Imagining Ganymede, Jupiter’s icy moon and the biggest moon in our Solar System, might be fairly the problem. (I’m nonetheless at, “Whoa, that’s a big moon.”) Understanding it’s a complete different story, and scientists are nonetheless engaged on that. Whether you’re searching for to study extra in regards to the gigantic moon or unravel its scientific mysteries, you now “listen” to what Ganymede seems like in area.
NASA’s Jet Propulsion Laboratory on Friday revealed the 50-second audio track, which you’ll be able to hearken to under, created with information captured by the Juno spacecraft throughout its shut flyby of Ganymede on June 7. Data for the recording was gathered with Juno’s Waves instrument, which measures electrical and magnetic waves produced in Jupiter’s magnetosphere. NASA then proceeded to shift the frequency of the collected emissions into the audio vary to make the audio observe.
Scott Bolton, a principal investigator on the Juno mission from the Southwest Research Institute in San Antonio, introduced the recording on the fall assembly of the American Geophysical Union. Launched in 2011, the Juno mission goals to advance our understanding of how large planets kind and the function they performed within the creation of the Solar System.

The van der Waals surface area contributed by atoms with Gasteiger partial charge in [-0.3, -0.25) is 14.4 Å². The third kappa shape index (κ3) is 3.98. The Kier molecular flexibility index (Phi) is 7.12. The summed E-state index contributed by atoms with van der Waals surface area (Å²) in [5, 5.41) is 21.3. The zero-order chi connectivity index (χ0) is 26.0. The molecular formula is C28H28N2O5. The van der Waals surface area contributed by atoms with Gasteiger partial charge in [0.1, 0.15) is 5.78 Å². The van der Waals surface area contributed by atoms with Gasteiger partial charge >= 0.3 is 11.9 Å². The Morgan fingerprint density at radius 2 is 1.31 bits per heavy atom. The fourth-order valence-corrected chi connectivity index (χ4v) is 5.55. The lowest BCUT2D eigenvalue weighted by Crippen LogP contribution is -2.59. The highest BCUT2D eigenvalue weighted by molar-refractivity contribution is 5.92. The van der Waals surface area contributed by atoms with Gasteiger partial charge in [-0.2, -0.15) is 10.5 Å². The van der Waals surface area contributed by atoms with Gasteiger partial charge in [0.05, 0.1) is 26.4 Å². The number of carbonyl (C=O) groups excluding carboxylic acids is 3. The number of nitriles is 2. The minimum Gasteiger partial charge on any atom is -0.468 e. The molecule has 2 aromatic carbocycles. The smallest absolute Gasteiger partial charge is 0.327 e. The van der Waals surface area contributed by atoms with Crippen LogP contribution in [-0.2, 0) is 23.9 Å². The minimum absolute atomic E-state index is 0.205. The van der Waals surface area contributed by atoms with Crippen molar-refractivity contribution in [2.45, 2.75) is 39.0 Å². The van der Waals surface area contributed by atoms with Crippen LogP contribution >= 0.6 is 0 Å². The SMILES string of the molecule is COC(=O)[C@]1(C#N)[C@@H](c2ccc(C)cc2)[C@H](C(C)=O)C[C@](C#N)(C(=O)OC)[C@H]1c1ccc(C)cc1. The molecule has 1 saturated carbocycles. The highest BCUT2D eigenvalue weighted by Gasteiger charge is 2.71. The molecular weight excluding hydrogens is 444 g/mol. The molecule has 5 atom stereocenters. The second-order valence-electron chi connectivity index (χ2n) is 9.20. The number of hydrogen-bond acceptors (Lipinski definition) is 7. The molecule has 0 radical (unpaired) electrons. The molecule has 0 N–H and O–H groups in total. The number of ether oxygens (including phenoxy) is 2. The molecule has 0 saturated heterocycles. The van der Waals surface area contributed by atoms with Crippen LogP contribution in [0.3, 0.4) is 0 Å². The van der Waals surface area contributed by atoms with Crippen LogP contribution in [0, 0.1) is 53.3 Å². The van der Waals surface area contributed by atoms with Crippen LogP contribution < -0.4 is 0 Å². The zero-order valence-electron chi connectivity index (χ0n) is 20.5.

“This soundtrack is just wild enough to make you feel as if you were riding along as Juno sails past Ganymede for the first time in more than two decades,” Bolton stated in a NASA news article. “If you listen closely, you can hear the abrupt change to higher frequencies around the midpoint of the recording, which represents entry into a different region in Ganymede’s magnetosphere.”
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Juno’s flyby of Ganymede occurred on its thirty fourth journey round Jupiter and was the closest a spacecraft has ever gotten to the Solar System’s largest moon, which is greater than the planet Mercury, for the reason that Galileo spacecraft’s strategy in 2000.
The spacecraft managed to get inside 645 miles (1,038 kilometers) of Ganymede’s floor whereas touring at a velocity of 41,600 mph (67,000 kph).